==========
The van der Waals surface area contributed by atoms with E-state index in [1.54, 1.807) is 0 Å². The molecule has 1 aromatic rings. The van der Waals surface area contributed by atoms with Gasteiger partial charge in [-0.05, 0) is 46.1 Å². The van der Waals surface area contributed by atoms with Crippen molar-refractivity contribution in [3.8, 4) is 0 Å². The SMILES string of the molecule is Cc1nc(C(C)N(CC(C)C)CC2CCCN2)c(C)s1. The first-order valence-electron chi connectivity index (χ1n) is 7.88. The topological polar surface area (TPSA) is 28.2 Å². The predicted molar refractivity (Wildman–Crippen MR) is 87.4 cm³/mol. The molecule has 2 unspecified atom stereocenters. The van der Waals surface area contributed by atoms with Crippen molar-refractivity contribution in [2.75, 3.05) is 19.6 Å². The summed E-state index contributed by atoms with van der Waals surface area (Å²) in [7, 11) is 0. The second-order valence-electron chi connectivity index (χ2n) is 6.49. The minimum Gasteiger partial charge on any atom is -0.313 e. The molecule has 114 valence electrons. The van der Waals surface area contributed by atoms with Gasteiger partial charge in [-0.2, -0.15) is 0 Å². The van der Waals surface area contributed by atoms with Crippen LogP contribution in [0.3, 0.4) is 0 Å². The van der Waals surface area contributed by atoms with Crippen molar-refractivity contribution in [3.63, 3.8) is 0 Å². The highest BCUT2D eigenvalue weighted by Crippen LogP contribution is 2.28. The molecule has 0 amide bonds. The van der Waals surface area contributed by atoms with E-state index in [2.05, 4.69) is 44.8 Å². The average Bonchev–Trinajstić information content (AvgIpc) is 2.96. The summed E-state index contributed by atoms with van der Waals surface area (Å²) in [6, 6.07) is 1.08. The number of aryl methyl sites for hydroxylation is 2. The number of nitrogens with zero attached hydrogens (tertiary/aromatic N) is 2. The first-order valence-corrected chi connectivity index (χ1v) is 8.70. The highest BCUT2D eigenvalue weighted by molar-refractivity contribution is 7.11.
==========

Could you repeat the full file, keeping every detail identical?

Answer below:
The van der Waals surface area contributed by atoms with E-state index in [1.54, 1.807) is 0 Å². The molecule has 1 aromatic rings. The van der Waals surface area contributed by atoms with Gasteiger partial charge in [-0.05, 0) is 46.1 Å². The van der Waals surface area contributed by atoms with Crippen molar-refractivity contribution in [3.8, 4) is 0 Å². The SMILES string of the molecule is Cc1nc(C(C)N(CC(C)C)CC2CCCN2)c(C)s1. The first-order valence-electron chi connectivity index (χ1n) is 7.88. The topological polar surface area (TPSA) is 28.2 Å². The predicted molar refractivity (Wildman–Crippen MR) is 87.4 cm³/mol. The molecule has 2 unspecified atom stereocenters. The van der Waals surface area contributed by atoms with Crippen molar-refractivity contribution in [2.75, 3.05) is 19.6 Å². The summed E-state index contributed by atoms with van der Waals surface area (Å²) in [7, 11) is 0. The second-order valence-electron chi connectivity index (χ2n) is 6.49. The minimum Gasteiger partial charge on any atom is -0.313 e. The molecule has 114 valence electrons. The van der Waals surface area contributed by atoms with Gasteiger partial charge in [-0.2, -0.15) is 0 Å². The van der Waals surface area contributed by atoms with Crippen LogP contribution in [0.3, 0.4) is 0 Å². The van der Waals surface area contributed by atoms with Crippen molar-refractivity contribution in [3.63, 3.8) is 0 Å². The highest BCUT2D eigenvalue weighted by Crippen LogP contribution is 2.28. The molecule has 0 amide bonds. The van der Waals surface area contributed by atoms with E-state index in [2.05, 4.69) is 44.8 Å². The average Bonchev–Trinajstić information content (AvgIpc) is 2.96. The summed E-state index contributed by atoms with van der Waals surface area (Å²) in [6, 6.07) is 1.08. The number of aryl methyl sites for hydroxylation is 2. The number of nitrogens with zero attached hydrogens (tertiary/aromatic N) is 2. The first-order valence-corrected chi connectivity index (χ1v) is 8.70. The highest BCUT2D eigenvalue weighted by molar-refractivity contribution is 7.11.